Controlling Bitou Bush

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Bitou bush (Chrysanthemoides monilifera ssp. rotundata) is a sprawling, woody shrub from South Africa. It was deliberately planted in New South Wales from 1946 to 1968 to stabilise mobile sand dunes in sand mining areas.

Unfortunately, bitou bush has proved to be a highly invasive weed, which takes over coastal ecosystems and outcompetes native plants. It is now regarded as the worst weed in the Australian coastal environment, and has recently been listed as one of Australia’s Twenty Weeds of National Significance. It occurs along 660km of the NSW coast, with almost pure stands along 220km. There are concerns that bitou bush will become the dominant species within its current range, and also that it could spread into Victoria and Queensland.

Control methods

A number of control methods have been used, including hand weeding and the use of herbicides and fire. These techniques have to be repeated over several years in order to be successful in the long term, as bitou bush has a large and persistent seed bank in the soil. In conservation areas these methods are not always appropriate, and having to repeat treatments is time consuming and expensive.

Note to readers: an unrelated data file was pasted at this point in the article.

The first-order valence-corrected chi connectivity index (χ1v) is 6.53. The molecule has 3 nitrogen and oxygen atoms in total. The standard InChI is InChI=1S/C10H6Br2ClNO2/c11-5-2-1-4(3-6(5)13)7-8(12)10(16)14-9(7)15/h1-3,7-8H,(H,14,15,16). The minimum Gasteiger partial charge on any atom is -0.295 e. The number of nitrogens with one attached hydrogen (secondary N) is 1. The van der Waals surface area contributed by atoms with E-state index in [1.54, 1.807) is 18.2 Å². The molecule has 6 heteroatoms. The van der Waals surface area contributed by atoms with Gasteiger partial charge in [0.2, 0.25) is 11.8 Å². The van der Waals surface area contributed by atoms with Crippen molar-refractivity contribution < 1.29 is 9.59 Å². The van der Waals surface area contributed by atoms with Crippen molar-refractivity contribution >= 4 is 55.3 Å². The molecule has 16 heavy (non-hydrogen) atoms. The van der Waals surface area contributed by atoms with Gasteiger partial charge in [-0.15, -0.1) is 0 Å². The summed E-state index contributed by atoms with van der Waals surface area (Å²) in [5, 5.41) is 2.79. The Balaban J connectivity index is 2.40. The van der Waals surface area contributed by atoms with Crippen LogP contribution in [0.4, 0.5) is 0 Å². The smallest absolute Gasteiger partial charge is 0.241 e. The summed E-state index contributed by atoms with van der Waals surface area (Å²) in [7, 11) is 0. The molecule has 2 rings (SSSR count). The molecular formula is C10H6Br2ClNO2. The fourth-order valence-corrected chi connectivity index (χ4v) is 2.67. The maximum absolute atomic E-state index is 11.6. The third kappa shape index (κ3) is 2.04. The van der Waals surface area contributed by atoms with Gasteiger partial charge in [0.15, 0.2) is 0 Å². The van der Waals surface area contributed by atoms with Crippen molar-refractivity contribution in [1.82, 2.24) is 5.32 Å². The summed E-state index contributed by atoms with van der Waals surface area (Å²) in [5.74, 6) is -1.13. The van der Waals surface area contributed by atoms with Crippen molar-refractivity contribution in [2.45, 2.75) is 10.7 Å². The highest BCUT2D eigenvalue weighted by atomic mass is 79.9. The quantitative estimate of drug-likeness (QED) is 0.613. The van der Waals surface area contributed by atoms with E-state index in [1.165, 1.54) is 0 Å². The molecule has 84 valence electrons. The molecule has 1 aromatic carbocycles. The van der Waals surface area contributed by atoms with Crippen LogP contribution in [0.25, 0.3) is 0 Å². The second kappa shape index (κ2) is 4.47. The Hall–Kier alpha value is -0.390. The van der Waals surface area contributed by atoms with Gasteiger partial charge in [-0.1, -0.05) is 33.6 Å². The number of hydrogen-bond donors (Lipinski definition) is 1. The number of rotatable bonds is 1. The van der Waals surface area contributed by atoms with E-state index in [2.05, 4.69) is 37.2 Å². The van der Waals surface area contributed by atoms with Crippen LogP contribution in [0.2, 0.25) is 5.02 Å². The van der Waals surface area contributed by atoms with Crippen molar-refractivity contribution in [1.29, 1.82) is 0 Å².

Biological control

Scientists think that an integrated management approach, including the use of biological control, is the best and most cost effective way to tackle the bitou bush problem. A research program to find suitable biological control agents has been underway since 1987. Several natural enemies of bitou bush have already been released, including the bitou tip moth and the bitou seed fly, and these insects are impacting on seed production and reducing plant vigour. It’s hoped that the release of a new biological control agent, the bitou leaf roller moth, will help to reduce bitou bush to a level where it is no longer a problem, or can be effectively controlled by other techniques.

Bitou leaf roller moth (Tortrix sp.)

The bitou leaf roller moth was identified in South Africa as being the most damaging insect to bitou bush. The larvae feed on the shoot tips, then move to older leaves as they mature. At high densities, they are capable of decimating plants. After extensive testing both in South Africa and Australia, the bitou leaf roller moth has been shown to be host-specific, that is it only survives on bitou bush and its close relative, boneseed, which is found in Victoria, Tasmania and South Australia. Bitou leaf roller moth was first released on boneseed in Victoria in April 2002. The first release in NSW was made at the Broadwater National Park, with others to follow along the NSW coastline.

Further information